Kumano, the undisputed brush capital of Japan

Every year on the Autumn Equinox, the town of Kumano, in the hills east of Hiroshima, gives thanks to the product upon which its prosperity was built. Kumano is the undisputed fude (brush) capital of Japan.

At the Fude Matsuri (Brush Festival), brushes hang along the approach to the local shrine,
women perform brush dances, and calligraphy masters wield giant brushes to create impressive artworks. Brushes that have reached the end of their lives are given a respectful send off in a ritual burning (that both expresses gratitude for the brushes’ service and as a memorial to the animals that provided the hairs from which they are made), and many of the town’s 100 or so brush manufacturers set up stalls in the surrounding streets.

It is said that, in the years before WWII, around 90% of Kumano’s townspeople were involved in the brush industry in some capacity. Today, that figure has dropped to less than 10% of the town’s population of 23,000. However, as can be seen at the Fude Matsuri, brush manufacturing remains very much part of Kumano’s identity, and it continues to dominate the domestic brush market. Around 80% of Japan’s calligraphy brushes are still made here, as are a whopping 90% of its makeup brushes.

The origins of Kumano’s brush industry

The industry that brought Kumano prosperity was born out of hardship. Kumano had little arable flat land, and, during the Edo period (1603-1868), farmers headed to Nara and Wakayama as migrant workers during the winter season. They would buy brushes and ink sticks to sell on their return to Kumano in the spring. Early in the 19th century, an enterprising trio studied now to make the brushes that they were buying, and, bringing their expertise back to Kumano, sowed the seeds of a new industry that received support from the Asano clan who were in charge of the Hiroshima domain.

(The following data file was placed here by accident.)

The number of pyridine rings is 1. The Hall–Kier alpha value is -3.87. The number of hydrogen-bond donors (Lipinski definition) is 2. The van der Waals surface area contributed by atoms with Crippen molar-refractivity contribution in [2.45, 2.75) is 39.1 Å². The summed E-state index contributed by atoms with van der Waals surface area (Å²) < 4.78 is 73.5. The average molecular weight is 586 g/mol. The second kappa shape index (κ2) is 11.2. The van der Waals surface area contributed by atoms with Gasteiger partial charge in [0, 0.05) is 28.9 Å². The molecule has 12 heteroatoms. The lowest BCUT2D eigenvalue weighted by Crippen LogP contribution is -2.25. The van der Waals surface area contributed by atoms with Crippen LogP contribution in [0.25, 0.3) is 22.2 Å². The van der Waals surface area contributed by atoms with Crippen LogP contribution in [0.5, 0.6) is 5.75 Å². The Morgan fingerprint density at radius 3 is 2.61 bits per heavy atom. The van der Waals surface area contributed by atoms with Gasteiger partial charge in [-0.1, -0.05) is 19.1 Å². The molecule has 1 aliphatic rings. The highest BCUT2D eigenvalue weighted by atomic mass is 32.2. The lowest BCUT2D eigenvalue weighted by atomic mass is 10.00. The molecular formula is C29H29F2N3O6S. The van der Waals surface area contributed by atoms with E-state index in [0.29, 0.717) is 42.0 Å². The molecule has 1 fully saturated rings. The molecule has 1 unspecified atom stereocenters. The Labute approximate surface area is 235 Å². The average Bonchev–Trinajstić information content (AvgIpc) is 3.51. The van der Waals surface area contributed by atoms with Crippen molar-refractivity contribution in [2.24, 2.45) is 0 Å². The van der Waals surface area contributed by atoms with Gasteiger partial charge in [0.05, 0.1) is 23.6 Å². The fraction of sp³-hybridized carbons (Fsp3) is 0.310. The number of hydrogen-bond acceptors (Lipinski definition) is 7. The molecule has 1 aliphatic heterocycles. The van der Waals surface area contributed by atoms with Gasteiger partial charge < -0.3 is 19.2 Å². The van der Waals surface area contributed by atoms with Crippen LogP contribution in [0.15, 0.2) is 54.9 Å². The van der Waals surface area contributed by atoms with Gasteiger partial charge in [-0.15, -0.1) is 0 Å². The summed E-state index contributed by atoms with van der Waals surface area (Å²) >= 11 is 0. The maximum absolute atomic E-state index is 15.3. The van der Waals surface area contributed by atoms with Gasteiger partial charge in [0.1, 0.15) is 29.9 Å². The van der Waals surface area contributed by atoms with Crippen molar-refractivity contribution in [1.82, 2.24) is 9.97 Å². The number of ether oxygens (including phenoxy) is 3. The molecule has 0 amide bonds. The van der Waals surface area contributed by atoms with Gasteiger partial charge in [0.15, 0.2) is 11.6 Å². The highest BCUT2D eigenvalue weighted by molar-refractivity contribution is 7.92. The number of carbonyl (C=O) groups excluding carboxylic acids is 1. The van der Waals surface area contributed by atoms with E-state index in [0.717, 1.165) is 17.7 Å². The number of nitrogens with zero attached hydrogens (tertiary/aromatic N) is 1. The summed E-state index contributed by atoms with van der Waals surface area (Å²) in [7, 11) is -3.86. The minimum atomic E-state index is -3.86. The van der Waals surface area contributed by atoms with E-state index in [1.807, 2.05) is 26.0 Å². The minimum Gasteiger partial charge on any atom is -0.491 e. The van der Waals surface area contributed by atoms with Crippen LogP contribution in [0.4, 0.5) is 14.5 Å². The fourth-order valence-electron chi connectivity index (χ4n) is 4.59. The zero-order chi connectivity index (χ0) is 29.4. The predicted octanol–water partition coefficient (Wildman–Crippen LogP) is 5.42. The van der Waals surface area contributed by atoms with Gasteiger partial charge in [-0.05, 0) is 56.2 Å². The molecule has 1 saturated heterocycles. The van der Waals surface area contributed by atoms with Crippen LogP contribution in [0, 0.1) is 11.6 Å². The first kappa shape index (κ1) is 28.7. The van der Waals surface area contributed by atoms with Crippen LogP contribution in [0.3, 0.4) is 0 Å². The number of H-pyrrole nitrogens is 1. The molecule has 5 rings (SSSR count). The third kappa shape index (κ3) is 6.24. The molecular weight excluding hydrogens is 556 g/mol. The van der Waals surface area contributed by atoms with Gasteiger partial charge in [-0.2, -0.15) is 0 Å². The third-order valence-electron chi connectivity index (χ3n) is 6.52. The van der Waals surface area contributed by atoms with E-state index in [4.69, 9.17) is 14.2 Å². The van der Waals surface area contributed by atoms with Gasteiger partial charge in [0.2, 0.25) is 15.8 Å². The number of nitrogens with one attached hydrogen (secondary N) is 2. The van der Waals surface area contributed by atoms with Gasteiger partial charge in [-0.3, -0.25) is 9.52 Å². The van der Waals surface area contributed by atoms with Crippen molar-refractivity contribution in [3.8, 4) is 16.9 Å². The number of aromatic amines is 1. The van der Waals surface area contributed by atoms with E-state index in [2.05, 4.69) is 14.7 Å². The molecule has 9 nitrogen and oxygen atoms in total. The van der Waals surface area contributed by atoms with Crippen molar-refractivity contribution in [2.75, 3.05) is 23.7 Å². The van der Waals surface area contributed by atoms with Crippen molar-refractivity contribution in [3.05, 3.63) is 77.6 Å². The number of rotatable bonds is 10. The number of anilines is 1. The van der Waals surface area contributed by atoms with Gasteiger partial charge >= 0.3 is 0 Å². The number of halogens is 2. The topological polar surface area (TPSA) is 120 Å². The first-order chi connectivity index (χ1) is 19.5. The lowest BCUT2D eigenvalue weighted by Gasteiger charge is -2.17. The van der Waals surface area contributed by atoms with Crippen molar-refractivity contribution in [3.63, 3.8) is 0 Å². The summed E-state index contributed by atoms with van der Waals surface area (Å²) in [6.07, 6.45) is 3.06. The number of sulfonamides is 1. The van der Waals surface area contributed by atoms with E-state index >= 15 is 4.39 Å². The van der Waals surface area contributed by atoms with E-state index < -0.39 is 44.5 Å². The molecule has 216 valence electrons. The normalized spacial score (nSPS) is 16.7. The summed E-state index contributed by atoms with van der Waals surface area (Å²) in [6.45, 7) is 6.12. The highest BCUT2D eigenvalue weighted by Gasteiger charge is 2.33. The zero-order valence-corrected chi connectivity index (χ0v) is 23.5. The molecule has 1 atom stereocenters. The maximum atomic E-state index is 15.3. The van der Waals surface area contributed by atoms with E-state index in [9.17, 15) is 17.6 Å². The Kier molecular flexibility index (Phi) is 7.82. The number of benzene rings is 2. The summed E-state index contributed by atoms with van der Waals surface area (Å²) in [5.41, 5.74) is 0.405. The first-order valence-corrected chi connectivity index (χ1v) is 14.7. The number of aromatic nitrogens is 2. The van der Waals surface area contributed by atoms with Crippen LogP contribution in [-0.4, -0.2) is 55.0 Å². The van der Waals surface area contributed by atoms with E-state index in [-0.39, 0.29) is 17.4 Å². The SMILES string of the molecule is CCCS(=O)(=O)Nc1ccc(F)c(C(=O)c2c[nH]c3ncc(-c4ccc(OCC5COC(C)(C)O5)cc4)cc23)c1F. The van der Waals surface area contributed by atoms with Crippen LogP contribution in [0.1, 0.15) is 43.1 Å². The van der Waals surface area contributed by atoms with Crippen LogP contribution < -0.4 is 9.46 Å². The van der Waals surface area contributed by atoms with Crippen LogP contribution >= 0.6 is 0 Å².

Business boomed after the introduction of a nationwide education system after feudalism ended in 1868. Production, however, was suspended during WWII. The U.S. Occupation’s view of calligraphy as a feudal hangover, kept it off the postwar curriculum until 1958, forcing manufacturers to diversify into paint and makeup brushes.

What makes a brush a Kumano Fude?

The only brushes that can claim to be authentic Kumano brushes are those with heads produced in the town of Kumano using the traditional manufacturing techniques. These include using finely-powdered rice husk ashes to remove any trace of oil, or binding the brushes with linen thread, just some of the 70 or more steps that are required to create a Kumano brush, most of which are still, to this day, done by hand.

Kumano brushes are made from a wide variety of animal hair including that from goat, horse, deer, Japanese raccoon dog and weasel, which are generally sourced from overseas. The hair of different animal hairs and of varying lengths are mixed evenly to create the brush head. Neri-maze, the traditional method for mixing moistened raw animal hair, is used to produce brushes of the highest quality.

Neri-maze, however, is highly-skilled and time consuming and in the late 19th century, Kumano manufacturers developed a more time efficient mixing method that, while not producing the quality required by calligraphy masters and artists, would enable them to meet increased demand after calligraphy became a mandatory school subject. The bon-maze method didn’t require hair to be soaked and speeded up the process by about 10 times.


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Paul Walsh

Paul arrived in Hiroshima "for a few months" back in 1996. He is the co-founder of GetHiroshima.com and loves running in the mountains.